A STRANGE PHENOMENON.
A funny thing happens when I discuss books with my friends. We talk a lot about what we’re reading. Many of us are writers, so I suppose it’s talking shop, in a way. Mainly, I’m thinking of conversations with women, but on occasion this has happened in mixed gatherings, too. I mention the name of Dorothy Whipple and there follows a bemused and (to be fair) interested silence. No, no one has read her. Who is she? Never heard of her…
This dismays me. My friends are very literate. Literary even and yet , almost always, I’m the one who has to explain to them about Whipple. Many of them have gone on to read her books and they have all thanked me for pointing them in her direction.
I am an evangelist about Dorothy Whipple for reasons which will make up the greater part of this essay, but one question to which I have no answer is this: how does it happen that her novels (which are published by Persephone Books in the most beautiful way imaginable) have made no discernible mark on the Great British Reading Public?
One answer is: Persephone Books does not waste money on unnecessary advertising. The books have not been televised, (though goodness knows they’d make good television) They are not entered for literary prizes because they’re reprints of novels which first came out decades ago. For this reason, they are not reviewed in the press. They are not controversial, and they are in competition daily, even hourly, with the latest sensation to make into the public consciousness. Also, there’s this inconvenient fact: if someone one has heard of Whipple, it’s because they know that when Carmen Callil set up Virago, she famously said that there was something called ‘The Whipple Line’ below which she was not prepared to go as a publisher. In other words, Dorothy Whipple’s novels were dismissed as not being worthy of publication by Virago….for reasons which no one can remember any longer but basically, as I recall, that these works were deemed too easy to read and too undemanding to be of any great literary merit.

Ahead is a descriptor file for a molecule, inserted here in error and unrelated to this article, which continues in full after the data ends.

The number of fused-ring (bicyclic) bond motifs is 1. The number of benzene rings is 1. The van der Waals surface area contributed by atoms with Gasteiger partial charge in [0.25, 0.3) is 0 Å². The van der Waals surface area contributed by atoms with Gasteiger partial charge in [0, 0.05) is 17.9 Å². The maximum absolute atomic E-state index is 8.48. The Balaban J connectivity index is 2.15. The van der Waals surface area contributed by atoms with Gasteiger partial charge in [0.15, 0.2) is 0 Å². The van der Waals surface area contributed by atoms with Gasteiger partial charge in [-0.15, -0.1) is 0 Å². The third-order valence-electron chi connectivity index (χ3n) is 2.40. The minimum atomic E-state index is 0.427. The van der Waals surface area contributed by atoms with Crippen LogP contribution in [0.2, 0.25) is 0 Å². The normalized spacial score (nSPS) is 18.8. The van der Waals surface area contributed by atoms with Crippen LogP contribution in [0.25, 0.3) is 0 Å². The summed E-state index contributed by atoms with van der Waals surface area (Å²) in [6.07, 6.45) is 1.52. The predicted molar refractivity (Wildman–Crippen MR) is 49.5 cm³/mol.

My response to this is a question: How wrong is it possible to be? And the answer comes back clear as clear: dreadfully wrong. In order to show why and how Callil’s judgement is flawed, I must describe for those readers who don’t know it, what Dorothy Whipple’s work is like. This is hard to do in a short piece but I’m going to try. I am going to attempt once again (I’ve written about this before, here and there) to demonstrate that those who haven’t read her are missing a huge treat.
The internet will give you the main facts about her life, so I’m not going dwell on the biography, but as a bit of sic transit gloria, I’ll note simply that in her day she was very popular indeed. Her books were Book of the Month, and so forth. One of them ‘They Were Sisters’ was made into a (not terribly good) film starring James Mason. She fell out of print and it was not until Persephone books began to publish her work that she was brought to the attention of today’s readers. And she does have many appreciative readers. She is, I think, the bestselling author in the ranks of those Persephone have rescued from oblivion, to our great delight and pleasure.
So why the lack of recognition? The first reason is: Whipple’s novels are DOMESTIC. That’s to say, they deal with families, and relationships and concerns (love, children, siblings, older parents, money and how to cope when you don’t have it, etc. working women, clothes, home making etc ) which historically have been bunched under the heading: Women’s Fiction. What this means is: many men don’t even try to read them. I can report that when they do, they are often as keen on them as any woman. My late husband was a huge fan and read every one of the novels and the short stories and I’m sure he wasn’t alone.